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London moves towards planning data automation

London is working to create a ‘live hub’ of planning and development information by 2020.

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London Development Database
London Development Database

London’s planning data automation project, the London Development Database (LDD), has received £100,000 in funding from the Ministry of Housing, Communities and Local Government’s (MHCLG) Local Digital Fund.

 

The Mayor of London has committed to matching MHCLG’s funding to ensure the project gets off the ground.

 

The London Development Database (LDD) is a collaborative project between the Mayor and the London boroughs to monitor planning permissions, starts and completions across London. It has been running since 2004 and is now being given a boost with digital technology.

 

The planning data challenge

 

At the moment there are many challenges with collecting adequate and accurate planning data from across London.

 

The information required by City Hall is limited to the requirements of the London Development Database. Further, the 35 planning authorities each collect the data in different ways.

 

At the moment there are many challenges with collecting adequate and accurate planning data from across London.

 

This leads to an incomplete picture of the pipeline of development in London. For example, it doesn’t show pipeline development — i.e. projects that have not yet been approved; schemes that are refused; small commercial developments; or diversity issues – e.g. traveller sites under threat from changes of use.

 

This situation is also compounded by the fact that some planning authorities are locked-in to proprietary IT systems which have limited functionality but are expensive to change.

 

Towards 2020

 

City Hall’s ambition is to create a ‘live hub’ of planning and development information, accessible to all Londoners.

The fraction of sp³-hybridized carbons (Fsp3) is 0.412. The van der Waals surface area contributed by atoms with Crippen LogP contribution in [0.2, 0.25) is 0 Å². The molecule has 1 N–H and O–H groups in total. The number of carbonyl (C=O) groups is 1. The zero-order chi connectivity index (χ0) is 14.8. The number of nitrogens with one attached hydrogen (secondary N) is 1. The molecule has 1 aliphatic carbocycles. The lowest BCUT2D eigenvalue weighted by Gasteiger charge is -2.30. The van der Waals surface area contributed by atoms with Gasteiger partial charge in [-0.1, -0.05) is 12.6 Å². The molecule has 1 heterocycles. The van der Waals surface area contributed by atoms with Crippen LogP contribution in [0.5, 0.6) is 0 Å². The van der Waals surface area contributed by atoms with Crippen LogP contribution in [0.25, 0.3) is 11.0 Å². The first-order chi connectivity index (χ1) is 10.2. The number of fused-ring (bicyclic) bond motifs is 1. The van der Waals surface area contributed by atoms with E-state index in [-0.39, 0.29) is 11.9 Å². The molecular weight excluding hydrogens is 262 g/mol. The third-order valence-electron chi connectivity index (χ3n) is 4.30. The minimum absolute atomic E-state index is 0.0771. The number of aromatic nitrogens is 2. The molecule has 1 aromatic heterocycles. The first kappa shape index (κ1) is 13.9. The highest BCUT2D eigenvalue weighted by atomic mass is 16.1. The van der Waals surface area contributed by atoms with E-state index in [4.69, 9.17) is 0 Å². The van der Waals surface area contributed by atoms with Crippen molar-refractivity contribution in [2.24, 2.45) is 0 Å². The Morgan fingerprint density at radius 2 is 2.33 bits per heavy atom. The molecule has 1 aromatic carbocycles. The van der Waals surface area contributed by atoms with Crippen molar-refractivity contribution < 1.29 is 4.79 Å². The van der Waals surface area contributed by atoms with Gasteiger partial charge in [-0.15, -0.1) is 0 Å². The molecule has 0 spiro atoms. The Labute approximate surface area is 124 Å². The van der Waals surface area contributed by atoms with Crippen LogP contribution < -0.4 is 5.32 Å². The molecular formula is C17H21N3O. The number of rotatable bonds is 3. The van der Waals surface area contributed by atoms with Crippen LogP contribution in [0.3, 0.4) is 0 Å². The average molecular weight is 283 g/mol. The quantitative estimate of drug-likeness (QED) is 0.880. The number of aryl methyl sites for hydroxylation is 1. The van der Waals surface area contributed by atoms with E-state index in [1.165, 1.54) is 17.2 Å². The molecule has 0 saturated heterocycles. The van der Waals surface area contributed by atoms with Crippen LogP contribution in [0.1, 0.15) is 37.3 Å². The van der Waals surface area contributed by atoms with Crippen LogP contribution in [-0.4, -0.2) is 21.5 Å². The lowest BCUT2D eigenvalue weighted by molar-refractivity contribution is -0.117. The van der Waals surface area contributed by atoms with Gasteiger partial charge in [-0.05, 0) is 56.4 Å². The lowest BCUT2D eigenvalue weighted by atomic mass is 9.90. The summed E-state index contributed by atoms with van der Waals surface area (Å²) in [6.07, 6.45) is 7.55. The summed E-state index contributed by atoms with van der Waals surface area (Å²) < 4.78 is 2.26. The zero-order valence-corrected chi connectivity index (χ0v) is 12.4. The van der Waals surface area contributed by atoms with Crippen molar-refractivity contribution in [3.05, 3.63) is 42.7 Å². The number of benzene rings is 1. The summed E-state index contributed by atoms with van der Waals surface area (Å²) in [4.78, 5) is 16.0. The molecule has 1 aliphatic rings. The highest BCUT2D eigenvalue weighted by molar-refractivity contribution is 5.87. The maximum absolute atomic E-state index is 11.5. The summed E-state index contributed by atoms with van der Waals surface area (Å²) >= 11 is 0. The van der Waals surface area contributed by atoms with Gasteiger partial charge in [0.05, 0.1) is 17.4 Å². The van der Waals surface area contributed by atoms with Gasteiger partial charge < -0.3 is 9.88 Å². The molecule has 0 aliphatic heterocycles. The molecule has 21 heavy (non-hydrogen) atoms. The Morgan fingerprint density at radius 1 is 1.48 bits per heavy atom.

To do this, it needs to reform the information it collects and the way it is collected. Greater London Authority (GLA) is moving towards a system where it requests the data it needs for monitoring up-front, on the initial planning application. This data will pass into authorities’ improved back-office systems, where planners will verify it. It will then automatically move from those systems to City Hall and onto a public website.

 

GLA is working to achieve this vision by February 2020. It estimates that the work could significantly reduce the £3 million which is currently spent by planning departments on costs related to planning data.

 

GLA estimates that the work could significantly reduce the £3 million which is currently spent by planning departments on costs related to planning data.

 

The Local Digital Fund’s contribution will allow GLA to prove the concept by April 2019. In particular, GLA says the funding will speed up delivery of the updated database that will collect the automated flow of data, along with upgrades to back-office systems.

 

Scaling it nationally

 

The funding bid was submitted with partners inside and outside of London, including Plymouth City Council, and the London boroughs of Waltham Forest, Hackney and Southwark. The project is also supported by Sheffield City Council and the Greater Manchester Combined Authority (GMCA).

 

London says the collaborative work will ensure that the solution developed meets the data collection needs of authorities outside of the capital.

 

“By working together with rural and metropolitan regions, we can test whether our automation process and live data hub could be scaled nationally. This could lead the way toward MHCLG’s commitment to develop a national register of planning applications,” said Molly Strauss, Principal Policy and Programme Officer and Peter Kemp, Planning Change Manager at the Greater London Authority, in a post on Medium.

 

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